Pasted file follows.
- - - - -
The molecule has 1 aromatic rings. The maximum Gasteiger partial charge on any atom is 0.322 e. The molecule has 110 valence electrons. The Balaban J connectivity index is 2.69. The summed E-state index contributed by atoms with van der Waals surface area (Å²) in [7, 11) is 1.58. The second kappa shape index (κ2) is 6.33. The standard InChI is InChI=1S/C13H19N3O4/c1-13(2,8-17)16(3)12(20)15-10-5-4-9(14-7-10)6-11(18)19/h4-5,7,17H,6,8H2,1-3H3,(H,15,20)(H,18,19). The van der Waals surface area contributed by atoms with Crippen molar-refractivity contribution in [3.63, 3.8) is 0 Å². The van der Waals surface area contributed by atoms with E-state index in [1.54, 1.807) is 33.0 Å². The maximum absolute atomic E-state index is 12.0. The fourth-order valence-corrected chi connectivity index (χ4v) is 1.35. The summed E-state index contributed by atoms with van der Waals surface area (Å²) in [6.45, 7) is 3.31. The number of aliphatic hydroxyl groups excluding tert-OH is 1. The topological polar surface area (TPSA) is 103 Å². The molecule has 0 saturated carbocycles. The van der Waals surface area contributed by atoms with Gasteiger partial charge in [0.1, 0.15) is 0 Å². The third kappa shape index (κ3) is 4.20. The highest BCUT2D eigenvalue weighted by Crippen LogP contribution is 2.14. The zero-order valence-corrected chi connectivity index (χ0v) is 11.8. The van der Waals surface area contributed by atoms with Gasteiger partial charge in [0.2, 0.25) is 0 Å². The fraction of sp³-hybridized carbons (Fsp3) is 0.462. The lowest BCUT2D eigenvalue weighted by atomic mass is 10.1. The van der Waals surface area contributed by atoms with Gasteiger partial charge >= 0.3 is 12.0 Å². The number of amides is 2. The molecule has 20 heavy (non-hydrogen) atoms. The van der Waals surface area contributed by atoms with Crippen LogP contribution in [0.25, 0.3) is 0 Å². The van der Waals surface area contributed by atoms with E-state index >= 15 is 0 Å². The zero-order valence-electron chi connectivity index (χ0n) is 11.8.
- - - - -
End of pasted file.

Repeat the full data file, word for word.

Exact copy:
The molecule has 1 aromatic rings. The maximum Gasteiger partial charge on any atom is 0.322 e. The molecule has 110 valence electrons. The Balaban J connectivity index is 2.69. The summed E-state index contributed by atoms with van der Waals surface area (Å²) in [7, 11) is 1.58. The second kappa shape index (κ2) is 6.33. The standard InChI is InChI=1S/C13H19N3O4/c1-13(2,8-17)16(3)12(20)15-10-5-4-9(14-7-10)6-11(18)19/h4-5,7,17H,6,8H2,1-3H3,(H,15,20)(H,18,19). The van der Waals surface area contributed by atoms with Crippen molar-refractivity contribution in [3.63, 3.8) is 0 Å². The van der Waals surface area contributed by atoms with E-state index in [1.54, 1.807) is 33.0 Å². The maximum absolute atomic E-state index is 12.0. The fourth-order valence-corrected chi connectivity index (χ4v) is 1.35. The summed E-state index contributed by atoms with van der Waals surface area (Å²) in [6.45, 7) is 3.31. The number of aliphatic hydroxyl groups excluding tert-OH is 1. The topological polar surface area (TPSA) is 103 Å². The molecule has 0 saturated carbocycles. The van der Waals surface area contributed by atoms with Gasteiger partial charge in [0.1, 0.15) is 0 Å². The third kappa shape index (κ3) is 4.20. The highest BCUT2D eigenvalue weighted by Crippen LogP contribution is 2.14. The zero-order valence-corrected chi connectivity index (χ0v) is 11.8. The van der Waals surface area contributed by atoms with Gasteiger partial charge in [0.2, 0.25) is 0 Å². The fraction of sp³-hybridized carbons (Fsp3) is 0.462. The lowest BCUT2D eigenvalue weighted by atomic mass is 10.1. The van der Waals surface area contributed by atoms with Gasteiger partial charge >= 0.3 is 12.0 Å². The number of amides is 2. The molecule has 20 heavy (non-hydrogen) atoms. The van der Waals surface area contributed by atoms with Crippen LogP contribution in [0.25, 0.3) is 0 Å². The van der Waals surface area contributed by atoms with E-state index >= 15 is 0 Å². The zero-order valence-electron chi connectivity index (χ0n) is 11.8.